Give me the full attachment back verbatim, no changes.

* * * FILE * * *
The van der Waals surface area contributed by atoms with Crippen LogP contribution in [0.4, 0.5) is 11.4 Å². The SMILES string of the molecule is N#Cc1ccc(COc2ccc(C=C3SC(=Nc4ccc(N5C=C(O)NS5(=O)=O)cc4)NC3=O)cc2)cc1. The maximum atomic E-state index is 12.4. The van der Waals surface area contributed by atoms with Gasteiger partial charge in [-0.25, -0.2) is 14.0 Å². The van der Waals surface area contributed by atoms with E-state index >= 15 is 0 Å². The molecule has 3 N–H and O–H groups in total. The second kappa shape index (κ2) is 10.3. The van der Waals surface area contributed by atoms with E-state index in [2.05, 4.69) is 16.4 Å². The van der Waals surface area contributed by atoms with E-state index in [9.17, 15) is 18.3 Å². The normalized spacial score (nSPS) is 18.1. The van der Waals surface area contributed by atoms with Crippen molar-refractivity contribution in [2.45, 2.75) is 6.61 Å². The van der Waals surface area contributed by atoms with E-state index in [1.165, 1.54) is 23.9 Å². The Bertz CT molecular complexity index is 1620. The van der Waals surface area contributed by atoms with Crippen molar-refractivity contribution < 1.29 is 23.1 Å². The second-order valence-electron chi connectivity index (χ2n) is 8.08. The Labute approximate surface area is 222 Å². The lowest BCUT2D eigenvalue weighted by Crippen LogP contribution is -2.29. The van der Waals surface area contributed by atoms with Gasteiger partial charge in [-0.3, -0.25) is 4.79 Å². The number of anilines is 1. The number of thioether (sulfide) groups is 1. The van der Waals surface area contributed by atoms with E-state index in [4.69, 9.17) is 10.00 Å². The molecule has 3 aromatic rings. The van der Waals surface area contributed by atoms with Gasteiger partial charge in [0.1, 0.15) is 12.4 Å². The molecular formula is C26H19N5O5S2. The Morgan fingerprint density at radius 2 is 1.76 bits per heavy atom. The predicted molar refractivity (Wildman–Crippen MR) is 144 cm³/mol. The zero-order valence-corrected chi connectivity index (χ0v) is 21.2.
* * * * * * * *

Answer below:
The van der Waals surface area contributed by atoms with Crippen LogP contribution in [0.4, 0.5) is 11.4 Å². The SMILES string of the molecule is N#Cc1ccc(COc2ccc(C=C3SC(=Nc4ccc(N5C=C(O)NS5(=O)=O)cc4)NC3=O)cc2)cc1. The maximum atomic E-state index is 12.4. The van der Waals surface area contributed by atoms with Gasteiger partial charge in [-0.25, -0.2) is 14.0 Å². The van der Waals surface area contributed by atoms with E-state index >= 15 is 0 Å². The molecule has 3 N–H and O–H groups in total. The second kappa shape index (κ2) is 10.3. The van der Waals surface area contributed by atoms with E-state index in [2.05, 4.69) is 16.4 Å². The van der Waals surface area contributed by atoms with E-state index in [9.17, 15) is 18.3 Å². The normalized spacial score (nSPS) is 18.1. The van der Waals surface area contributed by atoms with Crippen molar-refractivity contribution in [2.45, 2.75) is 6.61 Å². The van der Waals surface area contributed by atoms with E-state index in [1.165, 1.54) is 23.9 Å². The Bertz CT molecular complexity index is 1620. The van der Waals surface area contributed by atoms with Crippen molar-refractivity contribution < 1.29 is 23.1 Å². The second-order valence-electron chi connectivity index (χ2n) is 8.08. The Labute approximate surface area is 222 Å². The lowest BCUT2D eigenvalue weighted by Crippen LogP contribution is -2.29. The van der Waals surface area contributed by atoms with Gasteiger partial charge in [-0.3, -0.25) is 4.79 Å². The number of anilines is 1. The number of thioether (sulfide) groups is 1. The van der Waals surface area contributed by atoms with E-state index in [4.69, 9.17) is 10.00 Å². The molecule has 3 aromatic rings. The van der Waals surface area contributed by atoms with Gasteiger partial charge in [0.1, 0.15) is 12.4 Å². The molecular formula is C26H19N5O5S2. The Morgan fingerprint density at radius 2 is 1.76 bits per heavy atom. The predicted molar refractivity (Wildman–Crippen MR) is 144 cm³/mol. The zero-order valence-corrected chi connectivity index (χ0v) is 21.2.